On Jan. 13, 1993, the American National Standards Institute (ANSI) approved a standard for load-bearing, bonded, waterproof membranes for thinset ceramic tile and dimensional stone installations. Specifically, the standard is ANSI A118.10-1993.
An important point to know is that adherence to American National Standards is completely voluntary. The existence of this standard does not preclude anyone from manufacturing, marketing, purchasing, or using products or processes that do not conform to standards.
ANSI A118.10-1993 applies to trowel-applied, liquid and sheet membranes. The test protocol also covers fungus and microorganism resistance.
The degree to which a product is waterproof is determined by use of the ASTM D-4068 Annex A2 Hydrostatic Pressure test modified. A key element of ANSI A118.10 is that the membrane not only must pass the hydrostatic testing, it also must comply with shear requirements for the tile specified by undergoing the Robinson Floor tests.
Many if not all waterproofing membranes also serve as anti-fracture membranes when used under ceramic tile and dimensional stone.
Waterproofing membranes are most often used on balconies, food courts, exterior decks and elevated walkways, and commercial kitchens. In fact, I have even seen membranes used on flat roofing surfaces being converted to ceramic-clad recreation areas. Membranes are used where waterproofing is needed in above-grade situations to provide lower-level protection from water.
It has been my opinion that most waterproofing membranes used have been those that come in sheet form. Perhaps that's because their installation appears to be simple.
Sheet productsSheet-applied waterproofing membranes may be made of varying materials and compositions. For example, membranes may be made of vinyl, polyethylene or a polymer-modified bitumen - just to name those with which I am personally familiar.
All have a scrim so that ceramic tile or stone can be bonded to the membranes using thinset mortar. The bonding of the sheet membranes to the substrate also varies. In use today are latex adhesive bond coats, thinset bond coats and, in one case, the membrane is self sticking (although it does require a primer coat prior to membrane installation).
A time-saving feature of sheet membranes is that they allow ceramic tile or stone installations to commence on the same day that the membrane is applied. In addition, I am familiar with at least one firm that says its sheet membrane has not only waterproofing and anti-fracture properties but also meets sound-control requirements - both for Sound Transmission Class (STC) and Impact Insulation Class (IIC) - as well.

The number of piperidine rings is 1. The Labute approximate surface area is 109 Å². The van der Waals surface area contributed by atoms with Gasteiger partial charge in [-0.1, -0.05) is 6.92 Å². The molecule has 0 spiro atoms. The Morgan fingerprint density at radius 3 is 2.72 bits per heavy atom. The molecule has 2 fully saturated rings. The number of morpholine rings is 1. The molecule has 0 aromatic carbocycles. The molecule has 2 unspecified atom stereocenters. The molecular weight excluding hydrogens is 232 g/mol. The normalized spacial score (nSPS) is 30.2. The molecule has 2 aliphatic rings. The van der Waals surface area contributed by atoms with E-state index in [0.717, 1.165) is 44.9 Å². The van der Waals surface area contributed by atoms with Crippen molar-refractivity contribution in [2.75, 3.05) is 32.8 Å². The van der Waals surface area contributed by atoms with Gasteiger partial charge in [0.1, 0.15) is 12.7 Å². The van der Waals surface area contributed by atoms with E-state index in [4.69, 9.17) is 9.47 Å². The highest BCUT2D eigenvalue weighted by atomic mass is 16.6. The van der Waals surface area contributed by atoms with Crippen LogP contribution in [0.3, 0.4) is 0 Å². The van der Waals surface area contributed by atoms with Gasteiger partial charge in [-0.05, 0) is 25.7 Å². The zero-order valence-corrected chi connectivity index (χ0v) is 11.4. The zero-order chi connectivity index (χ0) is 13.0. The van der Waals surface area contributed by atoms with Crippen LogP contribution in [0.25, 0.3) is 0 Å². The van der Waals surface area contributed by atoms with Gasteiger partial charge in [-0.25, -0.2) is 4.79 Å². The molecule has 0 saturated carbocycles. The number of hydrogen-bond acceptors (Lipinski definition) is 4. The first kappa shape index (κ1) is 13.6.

Another member of the sheet membrane family is a unique structure of polyethylene with a grid structure of square cavities. This product is installed according to the thinset mortar method. The manufacturer also claims that it provides a vapor pressure-equalization layer to accommodate moisture from the underside of the substrate.
Other membrane typesTrowel-applied membranes are another alternative to the sheet variety of products. Some trowel-applied membranes include a Portland cement, additive and mat in their system. Other trowel-applied products utilize only the liquid itself. This particular product, which also can be listed under the liquid category, also claims to be effective in providing a slab-on-grade moisture barrier for resilient flooring installations.
Liquid-applied membranes may or may not require reinforcing fabrics. Most such products do. Liquid-applied membranes may be composed of latexes, urethanes or bitumen. Generally speaking, liquid-applied products are applied by using a paint roller. However, some are trowel applied and then flat troweled to obtain an even and complete coverage of the substrates.
Because of the wide variety of systems available today, it is wise to carefully consider not only the material cost but the labor cost for installation, the need for immediate installation of your ceramic tile or stone, the product warranty, and certainly the limitations of the product.
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